The residents of Detroit may get to vote this summer on a city ballot initiative that would remove all city-based criminal penalties for possession of up to an ounce of marijuana for people over 21. Voters had been denied the chance to vote on this in 2010, but last Friday in a 2-1 decision the Michigan Court of Appeals concluded the city acted inappropriately in keeping the measure off the ballot.
|By: Jon Walker Monday February 13, 2012 11:40 am|
|By: Attaturk Friday June 3, 2011 1:30 am|
Mitt Romney’s first week as an official candidate was another finely botched roll out.
|By: emptywheel Saturday October 30, 2010 1:59 pm|
I come to Steven Rattner’s Overhaul: An Insider’s Account of the Obama Administration’s Emergency Rescue of the Auto Industry from a very particular perspective. As a Michigander whose husband still works in the auto industry and whose town has benefited from battery subsidies, I’m a grateful direct beneficiary of the work the Obama Administration did to save the auto industry. But that also means I read this book, which might have been subtitled, “Wall Street gapes at Detroit” from the perspective, “Detroit gapes back at Wall Street.”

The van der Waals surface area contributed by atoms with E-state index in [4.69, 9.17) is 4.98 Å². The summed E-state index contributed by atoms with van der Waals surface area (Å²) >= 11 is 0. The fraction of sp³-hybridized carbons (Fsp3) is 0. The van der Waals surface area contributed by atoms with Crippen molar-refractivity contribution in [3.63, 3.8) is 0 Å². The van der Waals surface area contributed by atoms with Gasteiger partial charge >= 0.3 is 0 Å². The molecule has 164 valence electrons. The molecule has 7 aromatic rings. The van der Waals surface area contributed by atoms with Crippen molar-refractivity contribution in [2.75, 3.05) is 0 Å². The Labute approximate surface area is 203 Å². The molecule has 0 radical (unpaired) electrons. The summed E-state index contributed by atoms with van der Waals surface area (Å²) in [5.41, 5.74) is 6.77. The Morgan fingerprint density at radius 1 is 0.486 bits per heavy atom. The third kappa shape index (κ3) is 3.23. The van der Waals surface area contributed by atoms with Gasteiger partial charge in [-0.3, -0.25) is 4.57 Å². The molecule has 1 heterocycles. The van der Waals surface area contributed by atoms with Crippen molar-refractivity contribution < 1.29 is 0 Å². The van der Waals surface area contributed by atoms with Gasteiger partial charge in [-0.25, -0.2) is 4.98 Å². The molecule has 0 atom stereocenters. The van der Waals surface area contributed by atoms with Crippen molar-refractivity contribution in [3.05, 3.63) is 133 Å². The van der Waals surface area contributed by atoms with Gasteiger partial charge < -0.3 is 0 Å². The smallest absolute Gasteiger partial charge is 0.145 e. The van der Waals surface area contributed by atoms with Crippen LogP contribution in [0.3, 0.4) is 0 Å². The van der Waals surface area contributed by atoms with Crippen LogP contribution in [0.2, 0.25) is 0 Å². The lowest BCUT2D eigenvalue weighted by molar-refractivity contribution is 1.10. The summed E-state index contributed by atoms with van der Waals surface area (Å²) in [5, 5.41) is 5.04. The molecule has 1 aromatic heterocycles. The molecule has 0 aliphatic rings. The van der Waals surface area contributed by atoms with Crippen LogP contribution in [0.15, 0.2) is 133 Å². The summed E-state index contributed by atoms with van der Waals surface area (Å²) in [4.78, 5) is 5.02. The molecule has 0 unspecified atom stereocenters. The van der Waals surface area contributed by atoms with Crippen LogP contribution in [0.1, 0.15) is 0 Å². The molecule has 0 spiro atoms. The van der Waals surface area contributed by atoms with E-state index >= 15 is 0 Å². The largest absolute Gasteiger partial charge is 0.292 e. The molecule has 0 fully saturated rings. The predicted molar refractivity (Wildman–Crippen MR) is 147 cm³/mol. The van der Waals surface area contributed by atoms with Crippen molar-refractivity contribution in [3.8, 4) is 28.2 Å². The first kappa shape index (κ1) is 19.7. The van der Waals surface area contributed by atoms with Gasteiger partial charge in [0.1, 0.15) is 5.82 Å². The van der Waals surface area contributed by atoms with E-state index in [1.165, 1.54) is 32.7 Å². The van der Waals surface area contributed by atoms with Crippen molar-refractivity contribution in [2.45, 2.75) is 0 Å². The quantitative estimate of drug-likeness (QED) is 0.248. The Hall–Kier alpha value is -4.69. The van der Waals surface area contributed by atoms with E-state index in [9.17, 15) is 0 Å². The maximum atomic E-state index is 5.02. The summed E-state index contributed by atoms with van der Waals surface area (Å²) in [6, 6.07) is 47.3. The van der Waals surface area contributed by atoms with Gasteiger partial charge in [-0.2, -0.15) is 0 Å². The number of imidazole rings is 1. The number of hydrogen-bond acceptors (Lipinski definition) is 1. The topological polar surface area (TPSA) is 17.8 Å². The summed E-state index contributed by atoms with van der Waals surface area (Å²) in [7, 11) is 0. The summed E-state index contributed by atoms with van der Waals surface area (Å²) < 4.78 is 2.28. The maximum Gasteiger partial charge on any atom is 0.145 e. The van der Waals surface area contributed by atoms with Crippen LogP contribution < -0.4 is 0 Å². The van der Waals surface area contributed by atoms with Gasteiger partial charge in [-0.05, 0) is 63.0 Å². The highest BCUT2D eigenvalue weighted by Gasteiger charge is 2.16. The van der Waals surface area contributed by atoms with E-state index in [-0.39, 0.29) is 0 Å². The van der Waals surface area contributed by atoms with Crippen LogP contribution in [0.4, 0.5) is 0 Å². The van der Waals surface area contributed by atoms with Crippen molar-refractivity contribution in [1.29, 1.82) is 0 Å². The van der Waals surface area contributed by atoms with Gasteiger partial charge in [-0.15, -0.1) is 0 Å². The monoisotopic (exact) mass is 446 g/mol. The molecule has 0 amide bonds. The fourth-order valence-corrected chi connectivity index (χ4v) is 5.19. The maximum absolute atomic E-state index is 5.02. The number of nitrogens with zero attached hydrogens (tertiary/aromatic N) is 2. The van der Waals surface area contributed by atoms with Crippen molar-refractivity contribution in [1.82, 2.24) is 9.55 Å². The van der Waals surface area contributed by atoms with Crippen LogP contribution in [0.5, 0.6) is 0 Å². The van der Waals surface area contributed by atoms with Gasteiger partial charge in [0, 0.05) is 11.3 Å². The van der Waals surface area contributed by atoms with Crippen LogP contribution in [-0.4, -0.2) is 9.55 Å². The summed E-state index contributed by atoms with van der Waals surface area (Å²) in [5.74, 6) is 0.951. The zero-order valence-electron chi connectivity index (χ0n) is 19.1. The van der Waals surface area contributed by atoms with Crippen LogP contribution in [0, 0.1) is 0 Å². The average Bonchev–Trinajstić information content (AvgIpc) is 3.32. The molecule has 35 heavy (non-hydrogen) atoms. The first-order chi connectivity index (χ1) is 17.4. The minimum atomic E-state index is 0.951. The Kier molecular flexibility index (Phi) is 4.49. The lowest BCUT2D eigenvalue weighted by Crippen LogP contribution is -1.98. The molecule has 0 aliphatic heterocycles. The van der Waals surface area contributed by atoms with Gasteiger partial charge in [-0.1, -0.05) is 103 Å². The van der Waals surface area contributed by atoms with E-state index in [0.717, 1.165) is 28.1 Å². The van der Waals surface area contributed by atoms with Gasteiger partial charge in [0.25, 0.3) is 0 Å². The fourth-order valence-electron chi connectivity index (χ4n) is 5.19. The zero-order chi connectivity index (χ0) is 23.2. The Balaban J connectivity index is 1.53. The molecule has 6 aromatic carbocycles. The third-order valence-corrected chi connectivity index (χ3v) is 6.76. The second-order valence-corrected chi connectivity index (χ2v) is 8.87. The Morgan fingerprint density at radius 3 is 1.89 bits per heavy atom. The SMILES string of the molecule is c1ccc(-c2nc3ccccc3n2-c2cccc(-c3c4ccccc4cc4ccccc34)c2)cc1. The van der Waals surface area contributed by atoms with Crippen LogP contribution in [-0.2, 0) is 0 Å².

|By: emptywheel Thursday October 14, 2010 1:35 pm|
Another day, another uneventful civilian hearing for an accused terrorist, yet more proof that the civilian courts can handle terrorist cases.
|By: Jon Walker Thursday June 17, 2010 6:30 pm|
This November, the citizens of Detroit will get to decide whether to change the city’s charter to make it legal for adults 21 and over to possess less than one ounce of marijuana on private property. If this ballot initiative passes, it will conflict with state and federal law. How federal authorities deal with the potential passage of this local initiative and the much bigger statewide marijuana legalization ballot initiative in California should be very interesting.